After divorce, you'll still share the expense of raising your child with the other parent. Even though you're no longer married or living together, you still need to be on the same page in regard to what you're responsible for from a financial perspective.
If the court orders you to pay child support you realize that this is a great way to provide your child with the money he or she needs for life's necessities. Unfortunately, your financial situation could change at some point, which leads to a situation in which you are no longer able to make your regularly scheduled child support payments in full.
A child support modification could be the answer to your financial problems. If you're interested in this, here are some steps to take:
- Don't wait around and hope that you come into money. Once you realize you're unable to make your child support payments you should learn more about a modification and how to proceed. The court will expect you to keep up with your payments until you receive a modification.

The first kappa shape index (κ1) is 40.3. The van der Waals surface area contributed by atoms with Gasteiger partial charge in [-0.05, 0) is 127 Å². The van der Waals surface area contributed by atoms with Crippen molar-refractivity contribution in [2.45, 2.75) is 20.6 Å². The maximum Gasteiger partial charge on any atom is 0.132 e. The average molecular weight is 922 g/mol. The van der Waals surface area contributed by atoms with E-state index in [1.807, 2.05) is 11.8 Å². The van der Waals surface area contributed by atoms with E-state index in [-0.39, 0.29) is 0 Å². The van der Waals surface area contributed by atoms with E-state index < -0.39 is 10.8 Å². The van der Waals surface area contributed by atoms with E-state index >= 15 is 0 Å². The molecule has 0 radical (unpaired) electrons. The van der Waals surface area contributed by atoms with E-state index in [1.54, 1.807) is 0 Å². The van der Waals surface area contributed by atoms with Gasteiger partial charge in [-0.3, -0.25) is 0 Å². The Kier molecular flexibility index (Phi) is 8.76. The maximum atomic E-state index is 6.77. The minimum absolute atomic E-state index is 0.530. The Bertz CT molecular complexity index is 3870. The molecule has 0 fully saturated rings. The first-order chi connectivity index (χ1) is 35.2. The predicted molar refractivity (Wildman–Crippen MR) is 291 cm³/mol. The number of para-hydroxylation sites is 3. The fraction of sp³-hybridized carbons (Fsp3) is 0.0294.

- Talk to the other parent. Even if you don't have a good relationship you can still talk to your ex-spouse about your situation and how you hope to make things better. Depending on your circumstances, the other party may agree to a temporary child support modification.
- Keep up to the best of your ability. You can't stop making child support payments and assume that everything will be okay. You need to keep up until your court date arrives.
- Make note of why you are unable to afford your child support. The court will not issue a modification for no good reason. You need to prove that your financial situation has changed or that you're unable to earn enough money to pay your support in full.
There is no way of knowing for sure if the court will approve your child support modification, but you shouldn't hesitate to learn more. If you are unable to make your payments, it's the only option you have.
With the right approach, you can receive a modification that will eliminate some financial stress from your life. Once you understand your legal rights and the child support system, you'll have a clear idea of what to do next.